A recent contract signing and the trades of several all-but-retired players indicates player agents and general managers remain capable of finding loopholes in the NHL’s collective bargaining agreement.

On July 3, the Buffalo Sabres signed recently-acquired center Ryan O’Reilly to a seven-year, $52.5 million contract. Apart from the deal being the largest in Sabres history, as well as a gross overpayment for a player of O’Reilly’s skill set, the salary structure also raised eyebrows.

While O’Reilly’s annual salary-cap hit is $7.5 million, The Buffalo News’  Mike Harrington reported the 24-year-old center will be paid $1 million per season in actual salary. The remainder (87 percent) is being paid out in signing bonuses. He gets $10 million the first season (2016-17), $8 million the second, $7 million the third, followed by $5 million annually over the rest of the term.

The structure of Buffalo Sabres center Ryan O'Reilly's new contract could be copied by other players.

The structure of Buffalo Sabres center Ryan O’Reilly’s new contract could be copied by other players.

O’Reilly’s agent, Pat Morris, described the bonuses as something where his client “gets the money earlier to do what he wants with it.” According to Harrington, what it actually means is O’Reilly’s contract is not only virtually buyout proof, but also apparently allows him to skirt around high escrow payments.

If the Sabres decide at some point to buy out O’Reilly, he will still collect his full bonuses, as the Sabres would only be able to buy out his salary at two thirds its remaining value spread over twice the remaining terms if the buyout comes at age 26 or older. In the unlikely event they try to buy him out at 26 or younger, it’s at one third the remaining value.

NHL players also have a certain percentage of their salaries withheld each year as escrow payments. If the league earns more revenue than projected, the players get most or all of that money back plus interest. If those projections fall short, the league keeps that money.

According to Harrington, NHL players had 14 percent of their base salaries withheld last season in escrow. The Hockey News’ Ryan Kennedy points out bonuses cannot be subtracted for escrow, thus O’Reilly’s deal largely shields him from the clawback.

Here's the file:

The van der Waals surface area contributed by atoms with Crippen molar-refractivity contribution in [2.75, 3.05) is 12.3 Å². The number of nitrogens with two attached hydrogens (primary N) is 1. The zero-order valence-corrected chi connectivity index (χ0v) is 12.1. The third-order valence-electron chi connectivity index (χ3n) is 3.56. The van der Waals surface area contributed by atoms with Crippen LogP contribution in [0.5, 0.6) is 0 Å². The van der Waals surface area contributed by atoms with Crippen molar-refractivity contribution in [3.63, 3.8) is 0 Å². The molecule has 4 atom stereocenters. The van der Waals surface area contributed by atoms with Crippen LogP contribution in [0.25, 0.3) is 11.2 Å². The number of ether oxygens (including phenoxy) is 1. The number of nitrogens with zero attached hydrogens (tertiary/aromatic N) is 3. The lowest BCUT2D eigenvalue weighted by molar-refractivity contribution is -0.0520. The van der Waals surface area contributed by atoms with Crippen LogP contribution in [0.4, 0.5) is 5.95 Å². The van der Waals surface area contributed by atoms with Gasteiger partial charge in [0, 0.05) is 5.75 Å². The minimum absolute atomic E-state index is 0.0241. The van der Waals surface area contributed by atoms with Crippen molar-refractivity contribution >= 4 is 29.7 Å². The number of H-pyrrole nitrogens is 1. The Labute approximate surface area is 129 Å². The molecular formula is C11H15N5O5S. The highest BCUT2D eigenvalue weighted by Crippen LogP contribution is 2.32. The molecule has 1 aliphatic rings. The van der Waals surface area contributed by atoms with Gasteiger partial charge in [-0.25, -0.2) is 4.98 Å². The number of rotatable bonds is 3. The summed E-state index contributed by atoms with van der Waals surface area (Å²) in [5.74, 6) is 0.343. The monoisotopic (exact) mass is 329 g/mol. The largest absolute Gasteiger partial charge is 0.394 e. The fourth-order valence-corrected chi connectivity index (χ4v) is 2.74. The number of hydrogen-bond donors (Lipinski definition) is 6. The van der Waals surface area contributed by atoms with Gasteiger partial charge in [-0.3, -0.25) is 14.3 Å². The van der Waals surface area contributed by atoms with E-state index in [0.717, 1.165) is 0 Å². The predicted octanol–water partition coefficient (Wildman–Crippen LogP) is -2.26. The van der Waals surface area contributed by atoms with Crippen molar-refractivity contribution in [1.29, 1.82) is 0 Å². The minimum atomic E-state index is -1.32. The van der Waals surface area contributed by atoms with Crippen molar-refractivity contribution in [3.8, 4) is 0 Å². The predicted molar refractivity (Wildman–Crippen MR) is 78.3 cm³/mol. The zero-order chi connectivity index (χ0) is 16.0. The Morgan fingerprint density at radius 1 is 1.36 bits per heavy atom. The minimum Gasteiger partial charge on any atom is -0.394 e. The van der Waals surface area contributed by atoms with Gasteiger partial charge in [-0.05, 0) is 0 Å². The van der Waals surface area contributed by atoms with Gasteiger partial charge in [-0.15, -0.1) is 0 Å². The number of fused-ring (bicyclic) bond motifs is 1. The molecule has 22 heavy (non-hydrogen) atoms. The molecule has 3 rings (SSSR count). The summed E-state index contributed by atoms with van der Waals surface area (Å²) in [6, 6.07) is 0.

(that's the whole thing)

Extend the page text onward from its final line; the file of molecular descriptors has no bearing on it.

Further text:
**UPDATE** “Peter F.” brought to my attention article 50.11 (sub-paras e and f) of the NHL CBA indicates players actually do pay escrow on bonuses as well as their base salaries. I’ve confirmed this with TSN sports legal analyst Eric Macramalla.

Andy Boron of the Sabres blog “Die By The Blade” points out this deal is structured similar to the contract  winger David Clarkson signed with the Toronto Maple Leafs two years ago. The unusual structure of Clarkson’s contract was an indication of how players, thanks to creative agents and willing general managers, could legally circumvent buyouts and escrow payments. Give the value of O’Reilly’s contract, there could be a notable increase in similarly-structured deals over the remainder of this CBA.

The only way the Leafs were able to move Clarkson’s contract was to ship it to the Columbus Blue Jackets earlier this year in exchange for winger Nathan Horton, who could soon face career-ending back surgery. That Blue Jackets GM Jarmo Kekalainen was able to rid his club of an expensive contract for a player who might never take to the ice again wasn’t lost on his peers.

During the recent NHL draft weekend, the Philadephia Flyers traded the rights of Chris Pronger, along with defenseman Nicklas Grossmann, to the Arizona Coyotes for center Sam Gagner. Pronger’s last NHL game was in November 2011. Injuries effectively ended his playing days, but he didn’t officially retire, as that would’ve prevented the Flyers from garnering salary-cap relief by placing him on long-term injured reserve.

Days later, the Boston Bruins included the rights of center Marc Savard, whose last NHL game was in January 2011, to the Florida Panthers in a multi-player deal. Like Pronger, Savard’s career was cut short by injuries, but he also didn’t officially retire so as to allow his team to get cap relief by putting him on LTIR.

Essentially, what the Blue Jackets, Flyers and Bruins did was trade three all-but-retired players, whose salaries still counted against their cap hit, to teams with sufficient cap space willing to absorb them. Pronger’s deal  expires in two years, and while the annual cap hit is $4.9 million, his actual salary is now $575K per season.  Ditto Savard’s, whose cap hit is just over $4 million annually.

While the Flyers and Bruins were annually placing the duo on LTIR, it was still a salary-cap headache,  as they couldn’t do so until the start of the season, and then only if they needed cap relief. Shedding these contracts now spares them that annual problem, giving them more room to work with during the offseason.

Horton’s contract is more expensive ($5.3 million in annual cap hit) and for a longer term (five more seasons), but the deep-pocketed Leafs were willing to absorb that to rid themselves of the underachieving Clarkson. They evidently weren’t troubled by the notion of placing him (if necessary) on LTIR for cap relief.

Bonus-heavy contracts which are buyout proof and avoids escrow payments will stick in the craw of the good folks at NHL headquarters, as could trading contracts of injured players who might never play in the NHL again.

As with heavily front-loaded contracts under the last collective bargaining agreement, however, there’s very little the NHL can do about it over the course of this CBA. It’s legal cap circumvention, and they’ll have to put up with it. Closing those loopholes will likely be near the top of the league’s list during the next round of collective bargaining in the summer and fall of 2022.